Indonesia's Foreign Ministry says it is awaiting the results of an investigation into claims that the Australian navy paid people traffickers to return to Indonesia after they were discovered attempting to transport a shipment of people to New Zealand.
Foreign affairs spokesperson Arrmanatha Nasir told Anadolu Agency on Thursday that the ministry had received information that two boats containing six crew and 65 illegal migrants entered Australian waters in May.
"The information we got was that each of the crew was paid $5000 [to leave]," Arrmanata said.
"We will decide further action depending on the investigation result. If it's true, it is of great concern," he added.
He said the ministry has contacted police on the Indonesian island of Rote, where the boat eventually washed up.
The Sydney Morning Herald reported Wednesday that the boat -- containing 65 Bangladeshis, Sri Lankans and Rohingya Muslims, all of whom were seeking asylum in New Zealand -- was intercepted by Australian navy and customs officials in late May.
Migrants who were on board the vessel said that the crew were also supplied with two new boats to transport them back to Indonesia.
"We were given money [by Australia], but only the crew of the boats received it," Kayuran -- a Sri Lankan -- told Kompas.com on Wednesay from a hotel in Kupang City in Rote, where the migrants have since been detained.
Foreign affairs spokesperson Nasir said that Indonesia would consider further action if the claims proved to be true, including lodging a protest note with Australia or summoning its diplomats in Jakarta.
"There was a pregnant woman and children on board the boat... That [Australia's alleged] action endangered people's lives because it occurred in the middle of the sea," he said.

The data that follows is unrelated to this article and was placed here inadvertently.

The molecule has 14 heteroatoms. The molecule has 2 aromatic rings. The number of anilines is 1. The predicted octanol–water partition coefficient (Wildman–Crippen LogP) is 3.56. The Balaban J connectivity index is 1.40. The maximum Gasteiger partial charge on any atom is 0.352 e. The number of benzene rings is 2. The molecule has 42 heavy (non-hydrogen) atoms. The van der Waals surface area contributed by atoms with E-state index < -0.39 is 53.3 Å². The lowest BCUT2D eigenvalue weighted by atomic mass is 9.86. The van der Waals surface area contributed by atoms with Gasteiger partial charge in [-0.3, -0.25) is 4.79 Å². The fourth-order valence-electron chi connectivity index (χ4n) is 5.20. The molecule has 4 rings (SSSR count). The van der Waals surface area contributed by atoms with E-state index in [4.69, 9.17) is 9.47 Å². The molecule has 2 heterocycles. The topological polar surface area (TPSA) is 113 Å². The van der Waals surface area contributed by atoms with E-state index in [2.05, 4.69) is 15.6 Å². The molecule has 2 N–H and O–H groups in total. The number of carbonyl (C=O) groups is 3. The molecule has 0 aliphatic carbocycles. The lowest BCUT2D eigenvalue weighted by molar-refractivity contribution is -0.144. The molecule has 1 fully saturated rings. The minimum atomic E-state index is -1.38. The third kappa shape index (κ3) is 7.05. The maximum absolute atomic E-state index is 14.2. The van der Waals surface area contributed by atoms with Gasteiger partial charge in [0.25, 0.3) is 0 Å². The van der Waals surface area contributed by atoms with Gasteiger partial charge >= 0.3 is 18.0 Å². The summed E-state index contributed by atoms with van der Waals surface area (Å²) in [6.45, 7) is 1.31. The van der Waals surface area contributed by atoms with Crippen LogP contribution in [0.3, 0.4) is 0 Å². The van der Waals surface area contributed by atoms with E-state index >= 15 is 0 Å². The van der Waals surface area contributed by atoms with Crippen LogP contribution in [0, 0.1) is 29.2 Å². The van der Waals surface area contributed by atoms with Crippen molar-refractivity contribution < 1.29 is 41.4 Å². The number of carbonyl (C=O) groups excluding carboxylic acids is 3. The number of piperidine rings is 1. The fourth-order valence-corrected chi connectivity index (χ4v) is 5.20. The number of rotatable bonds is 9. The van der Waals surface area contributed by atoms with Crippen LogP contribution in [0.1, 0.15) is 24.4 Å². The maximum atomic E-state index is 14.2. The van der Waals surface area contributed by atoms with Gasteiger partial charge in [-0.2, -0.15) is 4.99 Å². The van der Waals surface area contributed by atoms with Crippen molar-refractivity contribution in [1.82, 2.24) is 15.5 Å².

"This a problem of humanity. We have to have empathy with other humans in trouble at sea."
Rote Police Chief Adjunct Senior Commissioner M. Hidayat told Anadolu Agency by phone that representatives of the Australia Federal Police (AFP) had arrived on the island Thursday to investigate the claims.
"We'll make a presentation [to the representatives], and then they will see the ship that was used by the migrants," he said.
Hidayat said that the crew had told police that Australian naval troops had caught them on Pasir island - the maritime border between Indonesia and Australia - and sent them back to Indonesian waters.
"There is a person identified as Agus who [they say] gave them money," said Hidayat, adding that police are still investigating if the identity was genuine.
According to the testimony of the crew, Hidayat - who said he had never heard of such payments being made before - said that Agus came aboard the boat from the Australian navy ship before offering the money.
He said that the crew had said that the money was presented to them as "financial capital" to move into new lines of business.
Hidayat said that the crew - who came from Manado and Ambon in Indonesia - were recruited by an "agent" who worked for a "big smuggler."
He said they were not paid upfront and had been told they would be paid between 30-40 million rupiah ($2,257-$3,009) on delivery of the migrants.
The migrants have since been placed in a temporary detention center, while the crew are to be tried on human smuggling charges.
If found guilty they face between 5 and 15 years in prison.